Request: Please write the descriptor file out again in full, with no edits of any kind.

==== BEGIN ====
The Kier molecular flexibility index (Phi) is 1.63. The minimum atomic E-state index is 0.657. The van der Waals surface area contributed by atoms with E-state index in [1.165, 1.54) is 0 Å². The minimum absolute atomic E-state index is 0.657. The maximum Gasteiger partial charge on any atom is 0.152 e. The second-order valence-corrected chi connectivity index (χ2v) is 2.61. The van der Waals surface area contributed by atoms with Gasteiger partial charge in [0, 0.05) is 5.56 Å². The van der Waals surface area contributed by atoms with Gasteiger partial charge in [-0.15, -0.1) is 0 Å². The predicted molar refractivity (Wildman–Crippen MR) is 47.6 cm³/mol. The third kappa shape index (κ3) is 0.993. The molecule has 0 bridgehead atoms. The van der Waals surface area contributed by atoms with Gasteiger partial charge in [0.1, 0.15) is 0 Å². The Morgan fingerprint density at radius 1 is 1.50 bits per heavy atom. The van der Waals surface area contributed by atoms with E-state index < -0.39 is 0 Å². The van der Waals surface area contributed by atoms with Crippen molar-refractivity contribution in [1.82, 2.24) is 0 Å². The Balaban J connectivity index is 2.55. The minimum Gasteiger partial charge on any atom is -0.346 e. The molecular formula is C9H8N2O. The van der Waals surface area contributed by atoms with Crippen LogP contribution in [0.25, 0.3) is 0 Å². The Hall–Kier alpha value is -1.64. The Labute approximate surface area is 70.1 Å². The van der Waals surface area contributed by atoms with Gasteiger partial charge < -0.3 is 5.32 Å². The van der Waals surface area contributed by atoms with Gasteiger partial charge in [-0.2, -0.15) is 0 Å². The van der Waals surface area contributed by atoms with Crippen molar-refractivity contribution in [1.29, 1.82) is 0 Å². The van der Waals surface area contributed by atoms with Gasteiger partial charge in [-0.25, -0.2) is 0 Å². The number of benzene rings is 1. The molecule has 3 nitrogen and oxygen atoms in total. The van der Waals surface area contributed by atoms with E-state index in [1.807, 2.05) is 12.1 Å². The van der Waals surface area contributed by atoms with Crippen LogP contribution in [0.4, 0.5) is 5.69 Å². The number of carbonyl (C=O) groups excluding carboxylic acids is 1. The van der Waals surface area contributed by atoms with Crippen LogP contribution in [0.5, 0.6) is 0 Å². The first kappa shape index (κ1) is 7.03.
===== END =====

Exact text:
The Kier molecular flexibility index (Phi) is 1.63. The minimum atomic E-state index is 0.657. The van der Waals surface area contributed by atoms with E-state index in [1.165, 1.54) is 0 Å². The minimum absolute atomic E-state index is 0.657. The maximum Gasteiger partial charge on any atom is 0.152 e. The second-order valence-corrected chi connectivity index (χ2v) is 2.61. The van der Waals surface area contributed by atoms with Gasteiger partial charge in [0, 0.05) is 5.56 Å². The van der Waals surface area contributed by atoms with Gasteiger partial charge in [-0.15, -0.1) is 0 Å². The predicted molar refractivity (Wildman–Crippen MR) is 47.6 cm³/mol. The third kappa shape index (κ3) is 0.993. The molecule has 0 bridgehead atoms. The van der Waals surface area contributed by atoms with Gasteiger partial charge in [0.1, 0.15) is 0 Å². The Morgan fingerprint density at radius 1 is 1.50 bits per heavy atom. The van der Waals surface area contributed by atoms with E-state index < -0.39 is 0 Å². The van der Waals surface area contributed by atoms with Crippen molar-refractivity contribution in [1.82, 2.24) is 0 Å². The Balaban J connectivity index is 2.55. The minimum Gasteiger partial charge on any atom is -0.346 e. The molecular formula is C9H8N2O. The van der Waals surface area contributed by atoms with Crippen LogP contribution in [0.25, 0.3) is 0 Å². The Hall–Kier alpha value is -1.64. The Labute approximate surface area is 70.1 Å². The van der Waals surface area contributed by atoms with Gasteiger partial charge < -0.3 is 5.32 Å². The van der Waals surface area contributed by atoms with Gasteiger partial charge in [-0.2, -0.15) is 0 Å². The van der Waals surface area contributed by atoms with Crippen molar-refractivity contribution in [1.29, 1.82) is 0 Å². The van der Waals surface area contributed by atoms with Gasteiger partial charge in [-0.25, -0.2) is 0 Å². The number of benzene rings is 1. The molecule has 3 nitrogen and oxygen atoms in total. The van der Waals surface area contributed by atoms with E-state index in [1.807, 2.05) is 12.1 Å². The van der Waals surface area contributed by atoms with Crippen LogP contribution in [0.4, 0.5) is 5.69 Å². The number of carbonyl (C=O) groups excluding carboxylic acids is 1. The van der Waals surface area contributed by atoms with Crippen LogP contribution in [0.5, 0.6) is 0 Å². The first kappa shape index (κ1) is 7.03.